Howdy, Stranger!

It looks like you're new here. If you want to get involved, click one of these buttons!

Sign In with Facebook Sign In with Google Sign In with OpenID Sign In with Twitter
Welcome to the LAB! Before you start posting, you should probably take a moment to read our posting guidelines. (You can dismiss this message by clicking the X in the corner.)

Gopayment vs. Square vs. Paypal

Greetings,

 

I just recently joined and read all the helpful information on starting a practice.  I will practice landlord & tenant law in New York City.  I am currently looking for a shared space to also get per diem work before I get clients.

 

I would love your opinions on methods of payment.  I am building my blog now, and I will accept paypal via the blog.  However, I read about credit card scanners that permit small business earners to use their smartphone/tablet to accept credit cards.  Intuit has the GoPayment version, and another is called Square.

 

Has anyone tried these for their law practice?  I believe these will help clients pay on time.

 

Awaiting your response,

Jae
Tagged:

Comments

  • samgloversamglover Minneapolis, MN
    I have Square, but I never use it. I prefer to use my credit card merchant service (Authorize.Net, in my case).

    Check out this thread, as well: http://lawyeristlab.com/forum/practice-management/accepting-credit-cards/
  • We went with Law Pay (lawpay.com) which has the added benefit of working with Clio. Started off with SquareUp, but it is not real friendly with my wife's Android phone.

     

    Law Pay appears to be more attorney friendly then most and recommended by some bar associations. Hope this helps.
  • The first question would be whether you are going to be accepting payments into a trust account. If so, you really should explore something like LawPay, as it will have payments deposited in your trust and fees deducted from your operating account. There are three services that I know of like this – I went with LawPay, as it seemed the best fit for me. note that I’m not sure about it’s smartphone card swiping capabilities, although I manually process payments on my phone constantly.


    Just thought of something else. Another benefit of LawPay is the ability to have a personalized payment link on your website. This is one of the features I really liked, and you can check it out on my site if you want.

    If you are depositing fees only after they are earned, something like square or intuit’s service would work fine for you. Just keep an eye out for the rates on those services.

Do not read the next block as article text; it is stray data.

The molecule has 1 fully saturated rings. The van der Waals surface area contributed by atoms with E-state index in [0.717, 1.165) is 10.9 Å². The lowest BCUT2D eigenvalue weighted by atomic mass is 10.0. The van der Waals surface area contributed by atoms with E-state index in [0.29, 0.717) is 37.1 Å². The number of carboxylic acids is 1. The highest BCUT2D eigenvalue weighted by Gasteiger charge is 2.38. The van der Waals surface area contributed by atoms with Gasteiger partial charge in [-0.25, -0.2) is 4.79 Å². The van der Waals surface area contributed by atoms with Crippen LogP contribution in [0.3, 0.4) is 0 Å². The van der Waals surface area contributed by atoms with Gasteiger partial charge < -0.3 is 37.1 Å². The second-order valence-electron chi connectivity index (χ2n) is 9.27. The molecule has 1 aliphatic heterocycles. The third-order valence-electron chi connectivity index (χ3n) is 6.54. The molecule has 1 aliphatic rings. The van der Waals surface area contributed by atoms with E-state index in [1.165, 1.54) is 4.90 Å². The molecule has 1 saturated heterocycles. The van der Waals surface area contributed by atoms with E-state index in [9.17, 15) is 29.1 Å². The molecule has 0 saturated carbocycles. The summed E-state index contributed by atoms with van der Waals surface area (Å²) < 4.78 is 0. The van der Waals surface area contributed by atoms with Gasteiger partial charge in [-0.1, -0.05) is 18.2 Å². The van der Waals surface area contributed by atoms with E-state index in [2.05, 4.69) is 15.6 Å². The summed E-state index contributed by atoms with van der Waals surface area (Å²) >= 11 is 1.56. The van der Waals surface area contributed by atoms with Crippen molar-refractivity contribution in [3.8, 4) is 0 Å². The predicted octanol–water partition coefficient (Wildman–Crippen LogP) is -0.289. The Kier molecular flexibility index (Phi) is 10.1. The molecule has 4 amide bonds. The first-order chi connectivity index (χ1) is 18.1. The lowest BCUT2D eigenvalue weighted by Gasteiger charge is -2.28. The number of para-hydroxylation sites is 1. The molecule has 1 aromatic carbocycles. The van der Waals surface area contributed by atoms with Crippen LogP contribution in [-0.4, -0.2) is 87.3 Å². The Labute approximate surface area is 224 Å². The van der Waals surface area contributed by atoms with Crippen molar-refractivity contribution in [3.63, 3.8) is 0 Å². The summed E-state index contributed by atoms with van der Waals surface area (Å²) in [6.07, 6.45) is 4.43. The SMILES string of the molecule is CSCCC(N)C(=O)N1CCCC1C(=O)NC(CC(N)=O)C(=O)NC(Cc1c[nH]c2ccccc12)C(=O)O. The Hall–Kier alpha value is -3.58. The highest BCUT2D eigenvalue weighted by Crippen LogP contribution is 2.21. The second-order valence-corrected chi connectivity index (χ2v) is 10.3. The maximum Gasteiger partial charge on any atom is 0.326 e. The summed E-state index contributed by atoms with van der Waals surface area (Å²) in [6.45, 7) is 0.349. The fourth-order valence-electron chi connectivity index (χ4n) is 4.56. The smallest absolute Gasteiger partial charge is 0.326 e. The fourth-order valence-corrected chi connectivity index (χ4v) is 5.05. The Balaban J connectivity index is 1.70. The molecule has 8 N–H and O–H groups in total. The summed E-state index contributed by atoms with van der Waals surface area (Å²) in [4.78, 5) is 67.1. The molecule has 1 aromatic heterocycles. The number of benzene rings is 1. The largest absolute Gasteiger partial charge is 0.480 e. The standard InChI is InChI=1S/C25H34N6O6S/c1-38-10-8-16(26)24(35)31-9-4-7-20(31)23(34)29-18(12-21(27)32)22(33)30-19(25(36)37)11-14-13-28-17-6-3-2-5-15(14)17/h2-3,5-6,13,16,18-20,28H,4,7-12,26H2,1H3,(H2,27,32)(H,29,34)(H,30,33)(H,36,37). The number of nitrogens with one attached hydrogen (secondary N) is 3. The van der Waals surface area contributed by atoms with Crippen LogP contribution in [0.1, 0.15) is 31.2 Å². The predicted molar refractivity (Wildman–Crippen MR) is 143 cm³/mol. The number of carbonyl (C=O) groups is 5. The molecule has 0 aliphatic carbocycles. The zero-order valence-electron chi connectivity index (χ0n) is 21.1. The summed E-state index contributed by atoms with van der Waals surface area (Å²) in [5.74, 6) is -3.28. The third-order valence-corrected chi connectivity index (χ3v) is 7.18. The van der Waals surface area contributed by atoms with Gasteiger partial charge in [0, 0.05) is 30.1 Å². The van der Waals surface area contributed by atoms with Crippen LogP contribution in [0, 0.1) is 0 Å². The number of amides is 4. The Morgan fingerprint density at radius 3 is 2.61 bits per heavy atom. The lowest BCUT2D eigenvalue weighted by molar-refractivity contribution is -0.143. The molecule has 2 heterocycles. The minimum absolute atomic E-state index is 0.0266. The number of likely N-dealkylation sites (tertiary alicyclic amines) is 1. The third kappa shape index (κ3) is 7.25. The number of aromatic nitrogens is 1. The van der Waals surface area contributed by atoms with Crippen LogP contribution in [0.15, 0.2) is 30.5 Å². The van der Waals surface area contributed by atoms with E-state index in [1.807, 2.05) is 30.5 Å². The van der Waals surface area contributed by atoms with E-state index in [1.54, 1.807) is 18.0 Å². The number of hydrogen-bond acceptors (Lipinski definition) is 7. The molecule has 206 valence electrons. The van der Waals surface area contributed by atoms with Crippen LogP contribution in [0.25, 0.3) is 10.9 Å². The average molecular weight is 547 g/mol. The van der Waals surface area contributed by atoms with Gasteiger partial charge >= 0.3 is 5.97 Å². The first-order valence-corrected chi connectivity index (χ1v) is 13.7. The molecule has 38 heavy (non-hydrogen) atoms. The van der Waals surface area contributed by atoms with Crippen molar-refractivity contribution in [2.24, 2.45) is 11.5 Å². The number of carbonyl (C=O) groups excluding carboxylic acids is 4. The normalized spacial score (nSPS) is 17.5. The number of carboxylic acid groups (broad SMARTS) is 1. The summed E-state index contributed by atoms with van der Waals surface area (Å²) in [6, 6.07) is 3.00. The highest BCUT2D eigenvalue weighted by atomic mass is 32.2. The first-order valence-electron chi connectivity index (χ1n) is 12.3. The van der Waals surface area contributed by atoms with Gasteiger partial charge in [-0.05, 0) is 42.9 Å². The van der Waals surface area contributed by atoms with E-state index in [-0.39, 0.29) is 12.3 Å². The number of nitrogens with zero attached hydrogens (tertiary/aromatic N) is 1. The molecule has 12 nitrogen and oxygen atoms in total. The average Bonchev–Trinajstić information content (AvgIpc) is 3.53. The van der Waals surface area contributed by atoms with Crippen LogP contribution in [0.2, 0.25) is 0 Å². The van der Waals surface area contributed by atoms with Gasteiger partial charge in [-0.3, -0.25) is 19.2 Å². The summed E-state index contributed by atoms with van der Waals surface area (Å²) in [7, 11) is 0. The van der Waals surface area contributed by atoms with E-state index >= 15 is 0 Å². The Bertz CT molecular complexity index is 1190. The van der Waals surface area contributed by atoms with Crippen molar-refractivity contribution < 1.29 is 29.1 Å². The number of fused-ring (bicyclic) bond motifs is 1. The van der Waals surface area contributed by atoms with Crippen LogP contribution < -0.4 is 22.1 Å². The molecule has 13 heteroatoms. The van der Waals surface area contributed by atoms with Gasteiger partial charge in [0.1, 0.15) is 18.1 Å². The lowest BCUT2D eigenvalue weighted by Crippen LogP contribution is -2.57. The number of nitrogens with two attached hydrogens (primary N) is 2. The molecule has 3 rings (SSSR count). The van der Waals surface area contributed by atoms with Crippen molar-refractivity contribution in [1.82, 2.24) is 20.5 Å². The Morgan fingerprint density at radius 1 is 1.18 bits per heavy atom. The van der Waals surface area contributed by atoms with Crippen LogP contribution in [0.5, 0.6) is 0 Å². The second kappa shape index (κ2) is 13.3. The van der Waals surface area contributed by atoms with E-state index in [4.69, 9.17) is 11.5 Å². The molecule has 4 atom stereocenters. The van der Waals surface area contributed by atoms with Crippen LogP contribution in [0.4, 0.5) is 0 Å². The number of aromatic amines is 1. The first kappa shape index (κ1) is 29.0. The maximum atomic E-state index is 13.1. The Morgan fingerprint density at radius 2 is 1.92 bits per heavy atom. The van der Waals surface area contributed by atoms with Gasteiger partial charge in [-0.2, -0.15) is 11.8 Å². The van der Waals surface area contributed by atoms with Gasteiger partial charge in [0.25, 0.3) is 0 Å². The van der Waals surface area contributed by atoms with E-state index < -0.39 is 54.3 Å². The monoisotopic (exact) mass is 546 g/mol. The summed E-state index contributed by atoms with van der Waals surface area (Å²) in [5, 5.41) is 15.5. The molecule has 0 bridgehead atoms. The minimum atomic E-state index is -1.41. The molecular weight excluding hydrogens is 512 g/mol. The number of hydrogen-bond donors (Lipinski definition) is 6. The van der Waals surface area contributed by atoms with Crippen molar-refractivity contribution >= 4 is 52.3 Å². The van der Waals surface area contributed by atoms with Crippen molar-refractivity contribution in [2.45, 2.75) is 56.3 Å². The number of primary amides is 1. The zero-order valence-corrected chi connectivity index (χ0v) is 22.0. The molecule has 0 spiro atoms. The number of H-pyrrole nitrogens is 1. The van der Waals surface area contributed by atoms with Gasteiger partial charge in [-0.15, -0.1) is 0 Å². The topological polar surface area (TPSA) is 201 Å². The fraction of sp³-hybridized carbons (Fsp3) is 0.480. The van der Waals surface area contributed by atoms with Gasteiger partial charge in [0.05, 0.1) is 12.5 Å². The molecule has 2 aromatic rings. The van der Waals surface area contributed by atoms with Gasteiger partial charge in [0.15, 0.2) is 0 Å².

Jonathan E. Moody
    http://www.JEMoodyLaw.com
  • Thank you Jonathand and Greg.  It seems like the vote results say Lawpay.  I appreciate your response since I wasn't even thinking about that service.

     

    All the best!

    Jae
  • I use Square. The swipe-ability impresses some clients, there's no fixed fee (meaning you only pay if you use it), and 2.75% swiping rate seems reasonable - especially when you consider that there's no monthly fee. So far, it's been great. When I eventually (read: hopefully) get to a higher average monthly intake, it may be more fiscally sound to switch to another service, but right now I think this is the best rate I'll get, and it's very convenient. 
  • Square is great for occasional use.  Highly recommend for those not ready to commit to monthly fees associated with more robust service.
  • Thomas and Adam make a great point!  I may not have a need for the monthly service yet since I am just starting out.  I can always switch to LawPay later when more clients pay by credit card.  
  • samgloversamglover Minneapolis, MN
    Yes, with the important caveat that you cannot take advances (i.e., money that will be deposited into your trust account) via Square, PayPal, or most regular merchant accounts.
  • It's my understanding that most bars are ok if you accept the payment into your operating account, so long as you transfer it to the trust account as soon as is practical. However, it seems that most systems (I believe Law Pay may be an exception) would have a problem there, as the fees deducted would mean that the amount available for transfer wouldn't be the full amount to be held in trust. Part of what I love about it when fees are earned on receipt. 
  • I just switched to LawPay from my bank's merchant account service and will save several hundred dollars a year as a result. 

     

    My practice is primarily contingent fee, so LawPay offers another advantage: often, I take a "refundable retainer" that I return to the client after we settle the case and I take my one-third contingency. I can do that on LawPay by refunding money right to their credit card (if they want).

     

    As others have mentioned, LawPay is good because the deposits go to the client trust account but the fees come out of the operating account - no chance of running afoul of your state's ethical rules for client funds. 

     

    The fee for the level of service I chose is $20 per month and 2.14 percent, I believe.

     

    Jamie
Sign In or Register to comment.